Corruption is broadly defined. It includes outright fraud and bribery. It also includes the misuse of public institutions for private gain or the benefit of small groups. Such as situations where interests “capture” state bodies and run them for their own benefit, at the expense of the general public. Or, at the more minor end, using public planes for private Father’s Day trips.

The trends for the six countries in the graph illustrate patterns across the OECD countries, and indicate some of the key drivers.

New Zealand consistently has one of the highest scores on the index, along with several Nordic countries. Both it and France (at a lower base score) show stable levels across this period, a pattern shared with many OECD countries. There have been small movements up or down, but the overall score remains about the same.

Some countries, illustrated in the graph by the USA, have seen more significant movements up and then down. In the USA, data from the World Happiness Report 2019 shows

“… confidence in the national government fell markedly during the Global Financial Crisis in 2008. At the same time, perceptions of corruption rose … there was widespread public criticism that politicians were bailing out rich bankers while ordinary people suffered.”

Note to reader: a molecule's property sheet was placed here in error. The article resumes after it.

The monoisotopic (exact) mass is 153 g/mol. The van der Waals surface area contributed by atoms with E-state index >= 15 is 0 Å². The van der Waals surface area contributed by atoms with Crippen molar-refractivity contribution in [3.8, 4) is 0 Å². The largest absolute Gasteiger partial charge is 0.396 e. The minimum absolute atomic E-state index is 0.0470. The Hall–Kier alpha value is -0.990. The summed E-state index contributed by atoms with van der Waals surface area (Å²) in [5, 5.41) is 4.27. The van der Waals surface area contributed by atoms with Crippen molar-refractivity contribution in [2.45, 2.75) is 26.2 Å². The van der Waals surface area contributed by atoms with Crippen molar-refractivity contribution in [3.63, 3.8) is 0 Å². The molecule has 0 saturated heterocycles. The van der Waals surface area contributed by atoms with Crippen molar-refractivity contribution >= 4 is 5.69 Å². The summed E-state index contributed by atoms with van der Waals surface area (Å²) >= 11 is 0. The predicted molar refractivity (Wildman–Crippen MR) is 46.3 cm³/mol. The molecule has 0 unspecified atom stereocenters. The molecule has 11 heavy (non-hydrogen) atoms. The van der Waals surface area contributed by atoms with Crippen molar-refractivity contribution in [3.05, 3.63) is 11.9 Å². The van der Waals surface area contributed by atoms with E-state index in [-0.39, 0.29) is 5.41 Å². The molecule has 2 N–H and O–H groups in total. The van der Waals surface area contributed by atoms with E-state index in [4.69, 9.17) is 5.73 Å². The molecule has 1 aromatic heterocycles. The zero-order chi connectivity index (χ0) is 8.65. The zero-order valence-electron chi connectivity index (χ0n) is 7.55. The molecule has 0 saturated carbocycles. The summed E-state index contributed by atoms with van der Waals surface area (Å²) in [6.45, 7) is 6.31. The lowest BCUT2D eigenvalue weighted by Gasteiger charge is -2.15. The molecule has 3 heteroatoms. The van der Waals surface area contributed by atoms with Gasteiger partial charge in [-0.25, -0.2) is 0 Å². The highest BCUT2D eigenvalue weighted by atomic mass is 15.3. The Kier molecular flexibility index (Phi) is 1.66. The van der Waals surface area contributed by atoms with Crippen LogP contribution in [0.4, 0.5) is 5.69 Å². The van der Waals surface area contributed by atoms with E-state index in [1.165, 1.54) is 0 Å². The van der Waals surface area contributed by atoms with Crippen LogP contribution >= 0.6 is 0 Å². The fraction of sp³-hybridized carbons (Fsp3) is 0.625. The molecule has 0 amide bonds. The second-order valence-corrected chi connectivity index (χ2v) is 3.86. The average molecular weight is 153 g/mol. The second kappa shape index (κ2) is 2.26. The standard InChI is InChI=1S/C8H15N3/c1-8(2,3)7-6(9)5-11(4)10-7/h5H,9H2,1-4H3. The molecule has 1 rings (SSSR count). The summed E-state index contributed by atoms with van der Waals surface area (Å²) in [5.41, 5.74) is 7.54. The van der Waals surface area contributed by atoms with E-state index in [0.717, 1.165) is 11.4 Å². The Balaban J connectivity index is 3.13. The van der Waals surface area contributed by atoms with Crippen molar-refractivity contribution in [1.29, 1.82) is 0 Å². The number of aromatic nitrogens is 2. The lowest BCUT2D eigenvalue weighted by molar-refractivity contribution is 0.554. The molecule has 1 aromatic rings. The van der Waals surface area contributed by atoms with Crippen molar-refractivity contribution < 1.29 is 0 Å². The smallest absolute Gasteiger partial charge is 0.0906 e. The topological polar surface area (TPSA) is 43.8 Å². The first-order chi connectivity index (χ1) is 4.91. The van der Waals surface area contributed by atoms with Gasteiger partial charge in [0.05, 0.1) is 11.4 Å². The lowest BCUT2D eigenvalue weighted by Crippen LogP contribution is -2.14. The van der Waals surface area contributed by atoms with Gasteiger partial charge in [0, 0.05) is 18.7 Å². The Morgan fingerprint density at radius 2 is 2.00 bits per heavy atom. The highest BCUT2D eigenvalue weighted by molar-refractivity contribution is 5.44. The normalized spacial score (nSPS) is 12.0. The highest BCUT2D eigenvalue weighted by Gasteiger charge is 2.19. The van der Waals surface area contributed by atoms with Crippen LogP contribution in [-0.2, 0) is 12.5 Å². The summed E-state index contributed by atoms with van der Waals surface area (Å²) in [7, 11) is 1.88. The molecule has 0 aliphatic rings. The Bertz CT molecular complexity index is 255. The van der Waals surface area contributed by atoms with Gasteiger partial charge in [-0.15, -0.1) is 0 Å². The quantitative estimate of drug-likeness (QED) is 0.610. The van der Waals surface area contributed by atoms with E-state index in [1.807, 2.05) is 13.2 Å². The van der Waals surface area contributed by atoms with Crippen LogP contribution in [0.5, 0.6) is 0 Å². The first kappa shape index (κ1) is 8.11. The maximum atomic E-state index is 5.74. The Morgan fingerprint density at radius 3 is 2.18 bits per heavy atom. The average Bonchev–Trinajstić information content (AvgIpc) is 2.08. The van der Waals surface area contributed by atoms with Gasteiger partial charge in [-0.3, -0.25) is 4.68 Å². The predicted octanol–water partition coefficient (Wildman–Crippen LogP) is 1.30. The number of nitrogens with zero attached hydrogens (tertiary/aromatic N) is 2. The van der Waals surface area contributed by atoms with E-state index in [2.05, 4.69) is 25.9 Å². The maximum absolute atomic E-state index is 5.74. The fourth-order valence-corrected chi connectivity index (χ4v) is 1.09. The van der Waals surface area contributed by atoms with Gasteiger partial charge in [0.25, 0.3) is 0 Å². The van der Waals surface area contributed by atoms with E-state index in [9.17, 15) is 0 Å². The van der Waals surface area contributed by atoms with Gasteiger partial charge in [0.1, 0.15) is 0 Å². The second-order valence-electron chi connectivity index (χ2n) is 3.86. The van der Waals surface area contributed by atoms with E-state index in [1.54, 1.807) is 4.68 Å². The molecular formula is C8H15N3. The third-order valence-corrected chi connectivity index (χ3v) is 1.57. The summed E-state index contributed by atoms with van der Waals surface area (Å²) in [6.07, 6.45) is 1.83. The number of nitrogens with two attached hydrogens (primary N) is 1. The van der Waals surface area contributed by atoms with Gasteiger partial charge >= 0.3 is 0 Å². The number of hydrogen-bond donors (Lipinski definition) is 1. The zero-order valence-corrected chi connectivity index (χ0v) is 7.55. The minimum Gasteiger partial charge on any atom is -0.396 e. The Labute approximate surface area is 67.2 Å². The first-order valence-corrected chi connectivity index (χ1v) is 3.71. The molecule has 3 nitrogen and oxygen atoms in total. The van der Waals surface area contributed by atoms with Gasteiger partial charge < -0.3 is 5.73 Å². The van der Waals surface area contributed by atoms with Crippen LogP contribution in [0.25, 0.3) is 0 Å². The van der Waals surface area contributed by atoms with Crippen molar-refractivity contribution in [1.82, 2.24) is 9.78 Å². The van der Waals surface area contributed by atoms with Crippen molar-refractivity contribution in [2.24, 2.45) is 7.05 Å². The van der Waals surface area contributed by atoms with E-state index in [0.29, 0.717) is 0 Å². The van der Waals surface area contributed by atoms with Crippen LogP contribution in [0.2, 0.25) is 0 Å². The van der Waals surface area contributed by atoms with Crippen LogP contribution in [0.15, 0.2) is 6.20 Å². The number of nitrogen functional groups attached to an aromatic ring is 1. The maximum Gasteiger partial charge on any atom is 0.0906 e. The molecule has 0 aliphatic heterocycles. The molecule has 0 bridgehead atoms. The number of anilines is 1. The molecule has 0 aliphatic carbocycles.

In the graph, the USA saw a slow recovery in its score on the Corruption Index until 2017. However, the index fell considerably during the years Donald Trump was president, down eight points from 75 to 67.

A much more positive story is shown in the graph by Italy. Until 2011, while Silvio Berlusconi was prime minister, there were many allegations of corruption in his government. Since 2012, Italy’s score has climbed from a low 42 to 53. This was not only recovery from Berlusconi: there have also been institutional changes. The 2019 Transparency International report (p22) cited:

“Concrete improvements, including legislative progress with the passage of anti-corruption laws and the creation of an anti-corruption agency.”

But not all countries had such positive stories — some saw major declines in their corruption scores. Two poor performers, illustrated in the graph, were Hungary and Australia.